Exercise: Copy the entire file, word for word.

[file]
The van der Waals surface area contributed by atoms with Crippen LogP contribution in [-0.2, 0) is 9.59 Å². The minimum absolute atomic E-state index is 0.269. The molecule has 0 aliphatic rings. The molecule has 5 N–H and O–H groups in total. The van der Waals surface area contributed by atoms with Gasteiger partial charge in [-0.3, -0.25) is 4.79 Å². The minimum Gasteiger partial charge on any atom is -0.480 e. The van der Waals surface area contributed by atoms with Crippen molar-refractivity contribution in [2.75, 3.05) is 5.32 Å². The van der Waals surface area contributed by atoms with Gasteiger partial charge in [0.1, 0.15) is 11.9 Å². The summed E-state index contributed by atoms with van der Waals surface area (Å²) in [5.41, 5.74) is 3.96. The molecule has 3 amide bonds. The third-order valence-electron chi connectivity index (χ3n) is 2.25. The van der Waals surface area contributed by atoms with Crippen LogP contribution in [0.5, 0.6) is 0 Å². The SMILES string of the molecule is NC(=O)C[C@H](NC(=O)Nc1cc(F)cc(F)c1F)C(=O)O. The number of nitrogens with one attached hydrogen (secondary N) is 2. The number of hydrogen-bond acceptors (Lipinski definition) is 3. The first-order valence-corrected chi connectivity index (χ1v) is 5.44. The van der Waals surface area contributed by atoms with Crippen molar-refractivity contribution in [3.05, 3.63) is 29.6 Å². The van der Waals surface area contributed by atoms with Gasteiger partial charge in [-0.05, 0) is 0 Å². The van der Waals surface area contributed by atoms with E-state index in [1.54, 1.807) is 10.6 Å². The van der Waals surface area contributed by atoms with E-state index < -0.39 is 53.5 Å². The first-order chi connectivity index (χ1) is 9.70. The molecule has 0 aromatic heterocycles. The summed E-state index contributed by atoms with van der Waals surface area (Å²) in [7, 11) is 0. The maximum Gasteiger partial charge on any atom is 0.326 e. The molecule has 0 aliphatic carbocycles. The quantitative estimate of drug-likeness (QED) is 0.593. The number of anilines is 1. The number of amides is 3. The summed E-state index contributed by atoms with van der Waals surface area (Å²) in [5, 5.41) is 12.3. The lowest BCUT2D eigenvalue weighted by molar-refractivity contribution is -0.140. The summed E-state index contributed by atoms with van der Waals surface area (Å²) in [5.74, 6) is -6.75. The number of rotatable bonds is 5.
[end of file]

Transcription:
The van der Waals surface area contributed by atoms with Crippen LogP contribution in [-0.2, 0) is 9.59 Å². The minimum absolute atomic E-state index is 0.269. The molecule has 0 aliphatic rings. The molecule has 5 N–H and O–H groups in total. The van der Waals surface area contributed by atoms with Gasteiger partial charge in [-0.3, -0.25) is 4.79 Å². The minimum Gasteiger partial charge on any atom is -0.480 e. The van der Waals surface area contributed by atoms with Crippen molar-refractivity contribution in [2.75, 3.05) is 5.32 Å². The van der Waals surface area contributed by atoms with Gasteiger partial charge in [0.1, 0.15) is 11.9 Å². The summed E-state index contributed by atoms with van der Waals surface area (Å²) in [5.41, 5.74) is 3.96. The molecule has 3 amide bonds. The third-order valence-electron chi connectivity index (χ3n) is 2.25. The van der Waals surface area contributed by atoms with Crippen LogP contribution in [0.5, 0.6) is 0 Å². The SMILES string of the molecule is NC(=O)C[C@H](NC(=O)Nc1cc(F)cc(F)c1F)C(=O)O. The number of nitrogens with one attached hydrogen (secondary N) is 2. The number of hydrogen-bond acceptors (Lipinski definition) is 3. The first-order valence-corrected chi connectivity index (χ1v) is 5.44. The van der Waals surface area contributed by atoms with Crippen molar-refractivity contribution in [3.05, 3.63) is 29.6 Å². The van der Waals surface area contributed by atoms with Gasteiger partial charge in [-0.05, 0) is 0 Å². The van der Waals surface area contributed by atoms with E-state index in [1.54, 1.807) is 10.6 Å². The van der Waals surface area contributed by atoms with E-state index < -0.39 is 53.5 Å². The first-order chi connectivity index (χ1) is 9.70. The molecule has 0 aromatic heterocycles. The summed E-state index contributed by atoms with van der Waals surface area (Å²) in [7, 11) is 0. The maximum Gasteiger partial charge on any atom is 0.326 e. The molecule has 0 aliphatic carbocycles. The quantitative estimate of drug-likeness (QED) is 0.593. The number of anilines is 1. The number of amides is 3. The summed E-state index contributed by atoms with van der Waals surface area (Å²) in [5, 5.41) is 12.3. The lowest BCUT2D eigenvalue weighted by molar-refractivity contribution is -0.140. The summed E-state index contributed by atoms with van der Waals surface area (Å²) in [5.74, 6) is -6.75. The number of rotatable bonds is 5.